According to the Clar theory, any polyhedral map may be looked for a perfect Clar PC structure [19], [20] which is a disjoint set of faces (built up on all vertices in M) whose boundaries form a 2-factor. Recall that a k-factor is a regular k-valent spanning subgraph. A PCS is associated with a Fries structure which is a Kekulé valence structure having the maximum possible number of benzenoid faces. Such structures represent total resonant sextet TRS benzenoid molecules and it is expected to be extremely stable, in the valence bond VB theory [21], [22]. Leapfrog Le is the only operation that provides PC transforms.

By extension, a corannulenic structure can be imagined 12 within the VB theory, either  as (i) intersected, (ii) joint or (iii) disjoint units. While the case (i) is trivial, joint corannulenic JCor structures appear by Ca operation. A disjoint corannulenic DCor structure is a disjoint set of flowers, covering all the vertices in the molecular graph; it is a connected equivalent of the Fries structure. Only the (2,2) generalized [23] operation and/or (Le, Q) sequence provide a DCor covering [24]. Such a transform is necessarily associated with a PC structure, but the reciprocal is not always true. Observe the structure Dh(Le(D)), Figure 7, which is a disjoint structure of dodecahedron halves. In a next paper, Kekulé valence structure counting of Dh(E(Le(D))) will be discussed in detail into a future paper.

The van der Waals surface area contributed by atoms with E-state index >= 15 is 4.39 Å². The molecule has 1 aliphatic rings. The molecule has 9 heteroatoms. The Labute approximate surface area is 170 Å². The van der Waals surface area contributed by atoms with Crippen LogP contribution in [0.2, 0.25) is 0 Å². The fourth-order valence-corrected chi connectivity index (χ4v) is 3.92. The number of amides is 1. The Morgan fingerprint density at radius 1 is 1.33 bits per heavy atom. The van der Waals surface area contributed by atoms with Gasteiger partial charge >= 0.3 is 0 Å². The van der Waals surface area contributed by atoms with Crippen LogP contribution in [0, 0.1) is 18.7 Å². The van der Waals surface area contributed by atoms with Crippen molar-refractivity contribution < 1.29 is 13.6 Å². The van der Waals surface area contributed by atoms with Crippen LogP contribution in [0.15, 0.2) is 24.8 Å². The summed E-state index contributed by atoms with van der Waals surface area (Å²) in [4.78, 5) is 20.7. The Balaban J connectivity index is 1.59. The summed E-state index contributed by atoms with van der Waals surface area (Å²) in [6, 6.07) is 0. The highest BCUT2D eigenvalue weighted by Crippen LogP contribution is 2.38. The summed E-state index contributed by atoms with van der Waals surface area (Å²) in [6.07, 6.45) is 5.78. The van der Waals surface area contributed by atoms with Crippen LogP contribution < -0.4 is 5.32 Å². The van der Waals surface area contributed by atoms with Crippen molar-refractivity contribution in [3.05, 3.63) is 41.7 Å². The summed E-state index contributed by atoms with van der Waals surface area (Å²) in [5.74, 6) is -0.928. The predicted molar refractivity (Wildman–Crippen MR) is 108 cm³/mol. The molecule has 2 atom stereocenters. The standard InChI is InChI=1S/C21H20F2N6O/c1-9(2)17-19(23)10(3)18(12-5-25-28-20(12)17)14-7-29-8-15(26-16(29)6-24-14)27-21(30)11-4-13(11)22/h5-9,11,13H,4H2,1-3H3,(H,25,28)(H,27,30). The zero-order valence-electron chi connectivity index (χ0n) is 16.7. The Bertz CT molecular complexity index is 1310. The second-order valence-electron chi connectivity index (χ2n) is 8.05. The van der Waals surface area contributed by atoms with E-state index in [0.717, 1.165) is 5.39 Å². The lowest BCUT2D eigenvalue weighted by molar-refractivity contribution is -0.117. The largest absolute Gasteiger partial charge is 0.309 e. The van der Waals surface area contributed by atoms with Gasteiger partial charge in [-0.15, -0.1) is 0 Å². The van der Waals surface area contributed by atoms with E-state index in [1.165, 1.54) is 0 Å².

Our CageVersatile program enables performing the map operations on surfaces of any genus and vertex degree lattice.





Map operations enable construction of various cages starting from the Platonic solids. Moreover, they can be used as background for rationalizing the “in silico” building up of some previously published cages, like the phantasmagoric fulleroid of Fowler, Dh(E(Ca(D))). Topological symmetry data of the presented cages are available by performing some layer matrices on the associated graphs and their medial and dual transforms. The structure Dh(E(Le(D))), having disjoint dodecahedron halves, is a possible candidate to real molecular structure since the dodecahedron was already isolated as C20 molecule.